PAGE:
6 Ex-Yorkshire Cricketers Found Guilty Of Racism, Face 22,000 Pounds In Sanctions
All six have been reprimanded and asked to undertake an appropriate racism/discrimination education course at their own expense, particularly if they intend to return to cricket in any playing or coaching capacity
Six former Yorkshire cricketers found guilty of racial abuse at the club were on Friday fined a total of 22,000 pounds by the Cricket Discipline Commission. But the punishments, which include suspensions if they return to cricket, are down from what the ECB had pushed for fines totalling £37,000 at a hearing on May 3. John Blain, Tim Bresnan, Andrew Gale, Matthew Hoggard and Richard Pyrah were all found guilty of breaching ECB Directive 3.3 following a CDC hearing in March.
Gary Ballance did not contest the charge while former England skipper Michael Vaughan, the only one of the group who participated, was cleared.
All six have been reprimanded and asked to undertake an appropriate racism/discrimination education course at their own expense, particularly if they intend to return to cricket in any playing or coaching capacity.
Former England batter Ballance was facing an £8,000 fine and an eight-week ban, but his sanction has been reduced to £3,000 and a six-match ban.
The 33-year-old retired from all cricket in April soon after signing a two-year deal to play for Zimbabwe.
Former Yorkshire captain and head coach Gale has been handed the biggest fine of £6,000 (down from the £7,500 the ECB asked for) and a four-week suspension from coaching.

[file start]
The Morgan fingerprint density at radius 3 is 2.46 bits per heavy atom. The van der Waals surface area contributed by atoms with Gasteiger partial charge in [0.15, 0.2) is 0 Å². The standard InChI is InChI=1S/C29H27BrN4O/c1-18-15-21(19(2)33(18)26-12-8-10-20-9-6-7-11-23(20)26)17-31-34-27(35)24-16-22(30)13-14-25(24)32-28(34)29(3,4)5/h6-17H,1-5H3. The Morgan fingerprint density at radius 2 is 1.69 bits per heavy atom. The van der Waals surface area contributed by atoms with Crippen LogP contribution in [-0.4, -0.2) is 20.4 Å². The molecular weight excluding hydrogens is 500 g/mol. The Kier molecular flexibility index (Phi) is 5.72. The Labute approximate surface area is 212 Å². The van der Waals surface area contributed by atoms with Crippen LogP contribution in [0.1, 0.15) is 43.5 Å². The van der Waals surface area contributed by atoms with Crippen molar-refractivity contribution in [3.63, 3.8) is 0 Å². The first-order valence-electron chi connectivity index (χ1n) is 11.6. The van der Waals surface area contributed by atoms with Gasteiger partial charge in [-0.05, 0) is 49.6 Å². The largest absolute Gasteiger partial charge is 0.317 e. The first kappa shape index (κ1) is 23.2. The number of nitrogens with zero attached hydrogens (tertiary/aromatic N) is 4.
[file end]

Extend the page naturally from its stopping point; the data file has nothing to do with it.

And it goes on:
The governing body asked for an increased punishment due to Gale's previous behaviour, which includes a discriminatory remark towards Ashwell Prince during a Roses County Championship match in 2014 and an anti-Semitic tweet sent in 2010.
Ex-England internationals Matthew Hoggard and Tim Bresnan (banned for three matches) have each been fined £4,000 (down from the £7,500 and £5,000 originally proposed).
John Blain also sees his fine reduced from £5,000 to just £3,000 while Richard Pyrah has been slapped with a two-week suspension and a £2,500 penalty.
All individuals have until June 9 to appeal the decisions.
The charges were made after former Yorkshire all-rounder Azeem Rafiq provided evidence in his revelations before a parliamentary select committee in 2021.
Yorkshire, who have admitted to four breaches of ECB Directive 3.3 and have not taken part in the CDC hearings, face a sanctioning hearing on June 27 -- the day prior to the second men's Ashes Test at Lord's.